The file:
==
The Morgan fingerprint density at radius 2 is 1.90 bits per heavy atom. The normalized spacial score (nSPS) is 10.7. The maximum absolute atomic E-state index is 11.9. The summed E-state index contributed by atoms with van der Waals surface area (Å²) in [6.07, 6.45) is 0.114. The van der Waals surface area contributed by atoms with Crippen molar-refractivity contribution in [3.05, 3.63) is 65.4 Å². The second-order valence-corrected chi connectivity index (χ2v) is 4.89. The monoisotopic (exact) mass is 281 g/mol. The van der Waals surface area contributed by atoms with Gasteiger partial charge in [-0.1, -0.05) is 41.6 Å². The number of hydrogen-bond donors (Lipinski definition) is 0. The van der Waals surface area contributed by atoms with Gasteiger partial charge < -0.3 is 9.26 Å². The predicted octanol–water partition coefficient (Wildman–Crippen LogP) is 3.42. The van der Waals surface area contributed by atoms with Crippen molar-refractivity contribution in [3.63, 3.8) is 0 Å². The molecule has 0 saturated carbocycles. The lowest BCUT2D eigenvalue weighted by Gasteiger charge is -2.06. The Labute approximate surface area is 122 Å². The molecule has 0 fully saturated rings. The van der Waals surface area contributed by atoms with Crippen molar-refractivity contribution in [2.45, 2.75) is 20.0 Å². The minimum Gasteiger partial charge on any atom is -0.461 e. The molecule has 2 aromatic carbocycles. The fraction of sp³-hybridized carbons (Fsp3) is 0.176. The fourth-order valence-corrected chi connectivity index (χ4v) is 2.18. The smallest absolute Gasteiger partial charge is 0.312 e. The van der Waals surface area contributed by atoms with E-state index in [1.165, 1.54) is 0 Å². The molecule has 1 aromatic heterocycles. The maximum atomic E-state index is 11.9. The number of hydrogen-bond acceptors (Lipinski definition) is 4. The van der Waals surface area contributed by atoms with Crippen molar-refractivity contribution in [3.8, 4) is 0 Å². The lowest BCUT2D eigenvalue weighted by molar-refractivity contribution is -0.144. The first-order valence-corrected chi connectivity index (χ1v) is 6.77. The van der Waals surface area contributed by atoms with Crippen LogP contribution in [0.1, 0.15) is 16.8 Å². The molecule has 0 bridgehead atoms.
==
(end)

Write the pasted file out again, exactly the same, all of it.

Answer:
The Morgan fingerprint density at radius 2 is 1.90 bits per heavy atom. The normalized spacial score (nSPS) is 10.7. The maximum absolute atomic E-state index is 11.9. The summed E-state index contributed by atoms with van der Waals surface area (Å²) in [6.07, 6.45) is 0.114. The van der Waals surface area contributed by atoms with Crippen molar-refractivity contribution in [3.05, 3.63) is 65.4 Å². The second-order valence-corrected chi connectivity index (χ2v) is 4.89. The monoisotopic (exact) mass is 281 g/mol. The van der Waals surface area contributed by atoms with Gasteiger partial charge in [-0.1, -0.05) is 41.6 Å². The number of hydrogen-bond donors (Lipinski definition) is 0. The van der Waals surface area contributed by atoms with Gasteiger partial charge < -0.3 is 9.26 Å². The predicted octanol–water partition coefficient (Wildman–Crippen LogP) is 3.42. The van der Waals surface area contributed by atoms with Crippen molar-refractivity contribution in [3.63, 3.8) is 0 Å². The molecule has 0 saturated carbocycles. The lowest BCUT2D eigenvalue weighted by Gasteiger charge is -2.06. The Labute approximate surface area is 122 Å². The molecule has 0 fully saturated rings. The van der Waals surface area contributed by atoms with Crippen molar-refractivity contribution in [2.45, 2.75) is 20.0 Å². The minimum Gasteiger partial charge on any atom is -0.461 e. The molecule has 2 aromatic carbocycles. The fraction of sp³-hybridized carbons (Fsp3) is 0.176. The fourth-order valence-corrected chi connectivity index (χ4v) is 2.18. The smallest absolute Gasteiger partial charge is 0.312 e. The van der Waals surface area contributed by atoms with E-state index in [1.165, 1.54) is 0 Å². The molecule has 1 aromatic heterocycles. The maximum atomic E-state index is 11.9. The number of hydrogen-bond acceptors (Lipinski definition) is 4. The van der Waals surface area contributed by atoms with Crippen molar-refractivity contribution in [3.8, 4) is 0 Å². The lowest BCUT2D eigenvalue weighted by molar-refractivity contribution is -0.144. The first-order valence-corrected chi connectivity index (χ1v) is 6.77. The van der Waals surface area contributed by atoms with Crippen LogP contribution in [0.1, 0.15) is 16.8 Å². The molecule has 0 bridgehead atoms.